Flipped Classrooms: Sweeping Schools Across the Nation

In many traditional teaching models, learning takes place in the classroom while practice takes place at home. However, as with all instruction, this format has its challenges: different learning styles are harder to accommodate; completing homework doesn’t always ensure understanding; and students can fall behind if they miss class. If these issues sound familiar, take a look at the “flipped classroom” model: it was created to eliminate problems with traditional teaching by having students learn material at home, and then later in class practice what they’ve learned.

Flipping the classroom, which was developed by two teachers at a high school in Colorado, has since taken hold in many schools and universities across the country. Earlier this year, AAAS hosted a panel discussion featuring three middle- and high-school science and math teachers who have flipped their classrooms and had great results: they say that their students are more engaged and have become better active learners. In a flipped classroom, students of all learning styles and abilities are able to engage in better group-work and get more individualized attention from the teacher.

The flipped classroom is most different from the traditional teaching model in its reliance on educational technology. While there are any number of ways students could learn at home, most often it takes the form of pre-recorded video lectures or podcasts. Some teachers create their own videos for their students using resources like Educreations, a free tool for recording educational presentations mentioned in the AAAS panel discussion. Another tool mentioned by the panel is Khan Academy, a website with thousands of free pre-made educational videos. This discussion on Thinkfinity also contains a wealth of additional flipped classroom tools and resources. See this discussion also for a conversation about the pros and cons of flipping.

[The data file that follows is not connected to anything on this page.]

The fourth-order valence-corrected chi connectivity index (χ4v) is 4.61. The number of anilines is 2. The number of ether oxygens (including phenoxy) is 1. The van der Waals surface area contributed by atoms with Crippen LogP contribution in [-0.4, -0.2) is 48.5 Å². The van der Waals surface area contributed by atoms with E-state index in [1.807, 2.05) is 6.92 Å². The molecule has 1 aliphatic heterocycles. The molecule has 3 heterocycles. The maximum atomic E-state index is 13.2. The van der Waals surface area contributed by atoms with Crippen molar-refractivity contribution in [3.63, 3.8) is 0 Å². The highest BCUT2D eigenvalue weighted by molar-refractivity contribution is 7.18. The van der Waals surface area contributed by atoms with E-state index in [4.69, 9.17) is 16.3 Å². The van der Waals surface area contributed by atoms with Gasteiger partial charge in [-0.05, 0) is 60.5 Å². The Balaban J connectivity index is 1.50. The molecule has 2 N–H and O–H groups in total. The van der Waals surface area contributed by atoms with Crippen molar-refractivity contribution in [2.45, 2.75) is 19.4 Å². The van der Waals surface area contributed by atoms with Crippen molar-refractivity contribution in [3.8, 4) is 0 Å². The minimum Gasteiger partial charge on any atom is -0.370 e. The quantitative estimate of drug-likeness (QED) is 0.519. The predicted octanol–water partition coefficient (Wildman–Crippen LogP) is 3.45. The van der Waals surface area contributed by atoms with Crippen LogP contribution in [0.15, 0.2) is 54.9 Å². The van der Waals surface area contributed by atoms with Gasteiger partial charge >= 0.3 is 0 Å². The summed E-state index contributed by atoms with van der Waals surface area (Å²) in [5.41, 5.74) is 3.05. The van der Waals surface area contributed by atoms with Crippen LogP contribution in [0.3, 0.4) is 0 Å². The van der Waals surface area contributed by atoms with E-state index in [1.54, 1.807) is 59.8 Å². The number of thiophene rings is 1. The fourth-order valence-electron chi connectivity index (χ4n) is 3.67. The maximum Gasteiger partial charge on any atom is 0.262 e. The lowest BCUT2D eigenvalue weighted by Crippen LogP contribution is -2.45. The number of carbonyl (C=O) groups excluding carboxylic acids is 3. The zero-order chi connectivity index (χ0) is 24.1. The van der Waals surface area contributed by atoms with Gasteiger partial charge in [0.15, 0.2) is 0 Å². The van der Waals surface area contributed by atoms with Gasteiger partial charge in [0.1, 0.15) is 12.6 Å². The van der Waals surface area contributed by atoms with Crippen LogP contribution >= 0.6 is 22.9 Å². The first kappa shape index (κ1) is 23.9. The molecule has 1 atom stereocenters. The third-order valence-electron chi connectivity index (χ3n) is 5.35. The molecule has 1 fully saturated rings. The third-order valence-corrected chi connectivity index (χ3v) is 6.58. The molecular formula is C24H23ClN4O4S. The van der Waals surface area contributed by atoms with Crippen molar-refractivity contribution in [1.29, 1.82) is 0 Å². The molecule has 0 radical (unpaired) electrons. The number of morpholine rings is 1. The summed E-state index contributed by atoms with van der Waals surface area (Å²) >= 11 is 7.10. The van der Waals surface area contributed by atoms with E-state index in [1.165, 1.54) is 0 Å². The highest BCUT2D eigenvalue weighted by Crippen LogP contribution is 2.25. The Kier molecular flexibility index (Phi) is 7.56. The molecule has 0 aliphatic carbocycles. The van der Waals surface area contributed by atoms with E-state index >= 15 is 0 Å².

Interested in flipping your classroom? Remember that flipping doesn’t need to happen all at once — try flipping just one lesson or unit before diving into flipped learning for a whole month, semester, or year. If you decide to try flipping your classroom, pledge to do so on Flip Your Classroom Day on September 6, hosted by the Flipped Learning Network. It's a great way to try flipped learning with your classroom with the support of other educators and accessible resources.



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